Image: A customer reads the paper at Cafe Sabarsky in New York
Seth Wenig  /  AP
A customer reads a newspaper at the Austrian-style Cafe Sabarsky in New York on March 4.
"I particularly like Tea & Sympathy because it reminds me of the places I used to visit when I lived in North London — Cockney, cocky, informal, the opposite of the posh uptown hotel teas," she said. As for Payard, Knight added, "there are now more tea rooms in Paris than London. Le five o'clock, as the French call tea, was traditionally served with a variety of patisserie, rather than scones and finger sandwiches, and sometimes a cup of sinfully rich hot chocolate. Payard offers sophisticated small sandwiches, fabulous pastries and hand-sculpted chocolates."

Architecture
The Empire State Building, Chrysler building and Rockefeller Center place you squarely in New York. But many of the city's other icons are "absolutely referential to Europe," said Rick Bell, head of the Center for Architecture, which is the American Institute of Architects chapter in New York.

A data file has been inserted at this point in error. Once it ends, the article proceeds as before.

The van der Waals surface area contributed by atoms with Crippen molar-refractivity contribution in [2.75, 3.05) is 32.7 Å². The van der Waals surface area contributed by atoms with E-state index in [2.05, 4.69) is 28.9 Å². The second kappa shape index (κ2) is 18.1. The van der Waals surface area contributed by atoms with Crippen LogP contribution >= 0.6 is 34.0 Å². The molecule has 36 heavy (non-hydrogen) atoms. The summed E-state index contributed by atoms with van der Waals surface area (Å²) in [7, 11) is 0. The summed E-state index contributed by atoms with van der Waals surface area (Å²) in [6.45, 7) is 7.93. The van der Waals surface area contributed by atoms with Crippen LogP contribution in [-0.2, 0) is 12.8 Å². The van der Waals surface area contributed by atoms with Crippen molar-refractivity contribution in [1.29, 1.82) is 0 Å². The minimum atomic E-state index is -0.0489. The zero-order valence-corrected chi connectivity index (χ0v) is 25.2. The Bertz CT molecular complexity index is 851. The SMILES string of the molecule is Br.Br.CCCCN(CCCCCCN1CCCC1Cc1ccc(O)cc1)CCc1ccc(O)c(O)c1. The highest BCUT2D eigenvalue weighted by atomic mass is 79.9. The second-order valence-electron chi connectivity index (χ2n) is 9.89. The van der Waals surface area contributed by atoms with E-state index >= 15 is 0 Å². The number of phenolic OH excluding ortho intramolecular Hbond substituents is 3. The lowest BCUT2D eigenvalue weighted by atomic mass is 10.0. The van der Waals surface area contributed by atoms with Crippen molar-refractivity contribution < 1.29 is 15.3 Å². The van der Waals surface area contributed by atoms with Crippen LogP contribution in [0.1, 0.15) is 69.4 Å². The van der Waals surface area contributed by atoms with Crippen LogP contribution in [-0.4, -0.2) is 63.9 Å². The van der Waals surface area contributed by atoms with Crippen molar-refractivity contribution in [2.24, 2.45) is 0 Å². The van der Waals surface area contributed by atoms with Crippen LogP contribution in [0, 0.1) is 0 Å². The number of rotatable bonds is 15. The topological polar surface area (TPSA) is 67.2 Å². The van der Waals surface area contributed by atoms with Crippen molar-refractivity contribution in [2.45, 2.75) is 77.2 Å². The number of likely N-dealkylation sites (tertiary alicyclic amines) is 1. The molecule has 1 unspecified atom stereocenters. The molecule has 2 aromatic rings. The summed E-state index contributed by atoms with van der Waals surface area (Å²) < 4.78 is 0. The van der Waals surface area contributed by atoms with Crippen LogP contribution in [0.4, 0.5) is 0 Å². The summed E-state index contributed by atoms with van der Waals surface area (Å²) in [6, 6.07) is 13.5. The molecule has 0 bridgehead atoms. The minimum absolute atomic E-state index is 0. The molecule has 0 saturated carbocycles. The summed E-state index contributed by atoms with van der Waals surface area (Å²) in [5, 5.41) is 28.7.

The New York Public Library's main facility on Fifth Avenue and 42nd Street "was very Beaux Arts — all about symmetry and classical references. Office buildings on Wall Street and in the financial district were also very Euro-centric," Bell said. City Hall, built in 1812, was designed by a Frenchman, Joseph Mangin. And Lowe Library, with a dome and Greek goddess on the campus of Columbia University, was even criticized by American architect Louis Sullivan as "being too European," Bell said.

The Cathedral Church of St. John the Divine, on Amsterdam Avenue at 112th Street, is the largest Gothic cathedral in the world, modeled on a style that originated in medieval France. Its cornerstone was laid in 1892; it's the seat of the Episcopal bishop of New York.

Each of the cathedral's seven individual chapels incorporates designs and heritage from a different European tradition: French, Italian, Scandinavian, German, British, Spanish and Eastern Orthodox. The British-themed chapel has Celtic patterns and the French room has a statue of Joan of Arc. The cathedral is open 8 a.m.-6 p.m. daily; highlights tours 11 a.m. and 1 p.m.; Sunday services 9 a.m., 11 a.m. and 4 p.m.

But Bell said visitors shouldn't limit their sightseeing to architecture from the past. The city's modern look also owes something to a European aesthetic, from the sleek glass newsstands and bus shelters designed by the British firm Grimshaw, to the Morgan Library, at Madison and 36th, where the original 1906 building was expanded with glass walls designed by the renowned Italian architect Renzo Piano, in collaboration with the New York firm Beyer Blinder Belle.

After all, many European cities — just like New York — mix historic buildings with 21st century skyscrapers. And part of what people like, Bell said, is "to see the juxtaposition of the new and the old."